UN agency: Recession hurts male workers most

The world's economic crisis has cost more men their jobs than women in Western countries, the International Labour Organisation (ILO) said on Thursday.

The male jobless rate in developed economies rose 1.1 percentage points to 6.6 percent in 2008, the year when credit, financial, and economic woes began to sink global markets, the U.N. agency said in a report. Female unemployment rose 0.8 percentage points to 6.8 percent.

"There was a reduction in the gender gap in the unemployment rate in 2008 but only because the situation of men in the labour market worsened more than the situation of women," the ILO said in its Global Employment Trends for Women study.

Men make up two-thirds or more of rich-country workers in mining, manufacturing, energy, construction and transportation, which have been hit hard by the continuing downturn.

"The impact of the crisis is likely to be more severe for males in countries in which these sectors were among the first to be affected," the ILO said.

Women, on the other hand, constitute two-thirds or more of public-sector workers in education, health and social services, which the ILO said "are likely to be less affected by the economic crisis, at least in the short run".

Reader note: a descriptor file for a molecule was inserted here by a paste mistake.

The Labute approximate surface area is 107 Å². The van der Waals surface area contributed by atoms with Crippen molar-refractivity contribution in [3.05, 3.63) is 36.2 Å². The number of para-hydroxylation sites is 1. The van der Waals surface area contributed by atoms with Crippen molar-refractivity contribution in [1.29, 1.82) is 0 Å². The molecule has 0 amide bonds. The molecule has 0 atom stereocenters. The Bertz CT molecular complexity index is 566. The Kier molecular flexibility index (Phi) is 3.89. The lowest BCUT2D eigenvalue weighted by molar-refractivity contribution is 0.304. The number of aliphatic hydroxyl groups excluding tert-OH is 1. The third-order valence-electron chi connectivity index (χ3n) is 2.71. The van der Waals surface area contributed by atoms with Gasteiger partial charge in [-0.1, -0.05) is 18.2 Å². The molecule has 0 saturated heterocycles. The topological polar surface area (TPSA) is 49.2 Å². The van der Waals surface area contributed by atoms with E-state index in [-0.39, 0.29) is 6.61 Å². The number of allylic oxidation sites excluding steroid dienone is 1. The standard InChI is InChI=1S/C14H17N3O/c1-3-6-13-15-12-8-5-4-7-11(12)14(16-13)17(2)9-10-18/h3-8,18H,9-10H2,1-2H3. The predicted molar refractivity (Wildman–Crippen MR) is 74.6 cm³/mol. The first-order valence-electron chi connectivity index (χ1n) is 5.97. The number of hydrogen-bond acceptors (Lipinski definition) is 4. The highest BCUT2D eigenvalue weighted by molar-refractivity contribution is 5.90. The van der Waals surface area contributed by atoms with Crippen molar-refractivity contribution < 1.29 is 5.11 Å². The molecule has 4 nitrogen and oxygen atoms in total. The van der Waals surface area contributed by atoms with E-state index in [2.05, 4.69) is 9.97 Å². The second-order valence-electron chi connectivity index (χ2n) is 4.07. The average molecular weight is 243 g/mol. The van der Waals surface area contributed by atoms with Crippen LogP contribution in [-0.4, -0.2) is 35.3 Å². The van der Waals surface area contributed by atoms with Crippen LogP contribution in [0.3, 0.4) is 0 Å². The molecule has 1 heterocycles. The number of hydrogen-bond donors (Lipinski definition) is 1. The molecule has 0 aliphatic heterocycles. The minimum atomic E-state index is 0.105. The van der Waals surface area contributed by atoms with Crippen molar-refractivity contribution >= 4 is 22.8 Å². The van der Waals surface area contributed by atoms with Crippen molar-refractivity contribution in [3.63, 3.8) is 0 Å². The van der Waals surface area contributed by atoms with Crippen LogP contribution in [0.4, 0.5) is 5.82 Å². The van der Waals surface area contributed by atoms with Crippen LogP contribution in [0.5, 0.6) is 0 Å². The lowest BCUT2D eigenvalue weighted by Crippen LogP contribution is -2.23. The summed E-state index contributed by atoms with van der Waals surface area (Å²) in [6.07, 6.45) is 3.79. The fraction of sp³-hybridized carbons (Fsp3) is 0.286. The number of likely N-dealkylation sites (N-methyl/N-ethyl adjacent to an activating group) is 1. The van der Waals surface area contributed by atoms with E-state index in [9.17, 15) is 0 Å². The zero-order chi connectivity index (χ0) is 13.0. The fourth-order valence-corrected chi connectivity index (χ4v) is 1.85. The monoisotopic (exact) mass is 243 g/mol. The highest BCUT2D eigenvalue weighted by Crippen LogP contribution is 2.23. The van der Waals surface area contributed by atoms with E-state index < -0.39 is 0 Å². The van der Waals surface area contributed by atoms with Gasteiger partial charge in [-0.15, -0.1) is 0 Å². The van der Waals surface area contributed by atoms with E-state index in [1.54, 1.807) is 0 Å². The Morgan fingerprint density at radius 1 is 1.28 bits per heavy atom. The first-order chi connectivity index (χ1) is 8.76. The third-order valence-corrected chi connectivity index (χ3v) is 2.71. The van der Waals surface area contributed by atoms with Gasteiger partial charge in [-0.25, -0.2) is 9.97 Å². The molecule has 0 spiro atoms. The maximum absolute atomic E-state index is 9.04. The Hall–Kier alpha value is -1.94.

Developed countries such as the United States, Canada, Australia and France saw their unemployment rates tick higher in late 2008, when the crisis took hold.

In the United States, where aggressive mortgage lending triggered a credit crisis that spread worldwide, the ILO said that male unemployment rose 1.7 percentage points from July to December, far exceeding the 1.1 increase for women workers.

"The relative employment losses for men were larger than for women in most sectors of the economy," the report found.

"It is clear that male employment suffered more, both in absolute and in relative terms. Nationally, male employment declined by 2.3 million, and female employment by 0.6 million."

Similar patterns were seen in France, where female jobless rates rose 0.1 percentage points in the second half of 2008, while male unemployment increased by 0.7 percentage points.

Companies around the world have shed hundreds of thousands of jobs in response to the economic storm that has suppressed consumer demand, trade and output.

The ILO said that a prolonged, broad-based downturn would make employment more scarce around the world and have a sharp impact on women workers in some regions, such as Latin America and the Caribbean.

But for now, it said that men reliant on "vulnerable employment" such as part-time and informal work would likely bear the brunt of a slowdown.

"Vulnerable employment is expected to rise in 2009 for both men and women, with the impact relatively more severe for men in all scenarios at the global level," it said.

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